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California to house transgender prisoners in facilities based on gender identity

California to house transgender prisoners in facilities based on gender identity
Posted at 9:38 AM, Sep 28, 2020

California Gov. Gavin Newsom signed a bill Saturday that allows transgender inmates to be housed in jails or prisons based on their gender identity.

SB 132 says that during the initial intake process, the California Department of Corrections is required to note each incoming inmate's gender identity, whether they identify as "transgender, nonbinary, or intersex" and the inmate's gender pronouns. The inmate will then be sent to an appropriate facility based on their gender identity.

The state cannot deny an inmate's request solely based on their anatomy or sexual orientation. However, ABC News reports that the state can deny requests if the inmate poses a "management or security concern." In that case, the state must provide the inmate with a written statement explaining their decision and give the inmate an opportunity to object.

Previously, inmates were sent to facilities based on their birth gender. A 2009 study by the University of California, Irvine found that transgender inmates in the state were 13 times more likely to be sexually assaulted than an average inmate. A separate federal study done between 2011 and 2012 found that about 12% of non-heterosexual inmates reported being sexually victimized — a rate about 10 times higher than those of heterosexual inmates.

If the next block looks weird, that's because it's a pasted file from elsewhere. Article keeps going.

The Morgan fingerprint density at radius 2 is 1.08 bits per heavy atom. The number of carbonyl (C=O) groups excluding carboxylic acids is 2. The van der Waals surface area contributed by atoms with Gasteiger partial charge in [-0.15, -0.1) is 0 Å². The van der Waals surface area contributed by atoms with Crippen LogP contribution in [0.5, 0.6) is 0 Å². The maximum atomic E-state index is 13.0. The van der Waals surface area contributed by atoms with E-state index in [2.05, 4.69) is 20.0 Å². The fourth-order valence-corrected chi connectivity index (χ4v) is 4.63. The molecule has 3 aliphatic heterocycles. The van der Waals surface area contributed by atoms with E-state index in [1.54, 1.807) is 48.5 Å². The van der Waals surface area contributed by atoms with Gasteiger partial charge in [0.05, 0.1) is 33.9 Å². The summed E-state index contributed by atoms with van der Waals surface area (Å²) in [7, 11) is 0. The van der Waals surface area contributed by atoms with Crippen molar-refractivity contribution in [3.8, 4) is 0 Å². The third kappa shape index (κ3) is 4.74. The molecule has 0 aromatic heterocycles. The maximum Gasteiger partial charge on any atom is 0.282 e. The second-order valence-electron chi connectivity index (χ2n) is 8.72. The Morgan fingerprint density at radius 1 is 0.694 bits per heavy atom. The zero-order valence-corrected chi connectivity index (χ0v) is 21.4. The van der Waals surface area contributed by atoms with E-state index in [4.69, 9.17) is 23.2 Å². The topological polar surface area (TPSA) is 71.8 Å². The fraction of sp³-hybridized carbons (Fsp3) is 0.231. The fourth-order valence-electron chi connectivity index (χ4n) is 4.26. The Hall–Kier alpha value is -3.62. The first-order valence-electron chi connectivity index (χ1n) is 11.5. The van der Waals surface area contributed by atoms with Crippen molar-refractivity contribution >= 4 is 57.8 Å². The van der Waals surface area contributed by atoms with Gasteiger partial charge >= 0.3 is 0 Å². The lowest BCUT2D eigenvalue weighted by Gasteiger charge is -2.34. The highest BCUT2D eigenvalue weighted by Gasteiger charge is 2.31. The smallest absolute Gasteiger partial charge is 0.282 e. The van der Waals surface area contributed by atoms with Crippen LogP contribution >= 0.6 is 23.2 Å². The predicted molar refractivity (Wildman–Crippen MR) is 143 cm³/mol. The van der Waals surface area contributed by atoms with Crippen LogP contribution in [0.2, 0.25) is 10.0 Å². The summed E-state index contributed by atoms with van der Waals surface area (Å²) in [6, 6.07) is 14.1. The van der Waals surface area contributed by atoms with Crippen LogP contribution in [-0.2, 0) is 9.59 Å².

According to ABC News, transgender women housed in facilities for men are among those most at risk of being assaulted.

"It's just a false narrative about transgender people and about transgender women in particular that they're somehow not really women and are just trying to scam their way into women's bathrooms or facilities in order to do bad things," State Sen. Scott Wiener, who authored the bill, told The Associated Press. "Overwhelmingly the people who are being victimized are trans people."

"California has some of the strongest pro LGBTQ+ laws in the nation and with the bills signed today, our march toward equality takes an additional step forward," Newsom said in a statement. "These new laws will help us better understand the impacts of COVID-19 on the LGBTQ+ community, establish a new fund to support our transgender sisters and brothers and advance inclusive and culturally competent efforts that uphold the dignity of all Californians, regardless of who you are or who you love."

According to CNN, Connecticut passed a similar law in 2018.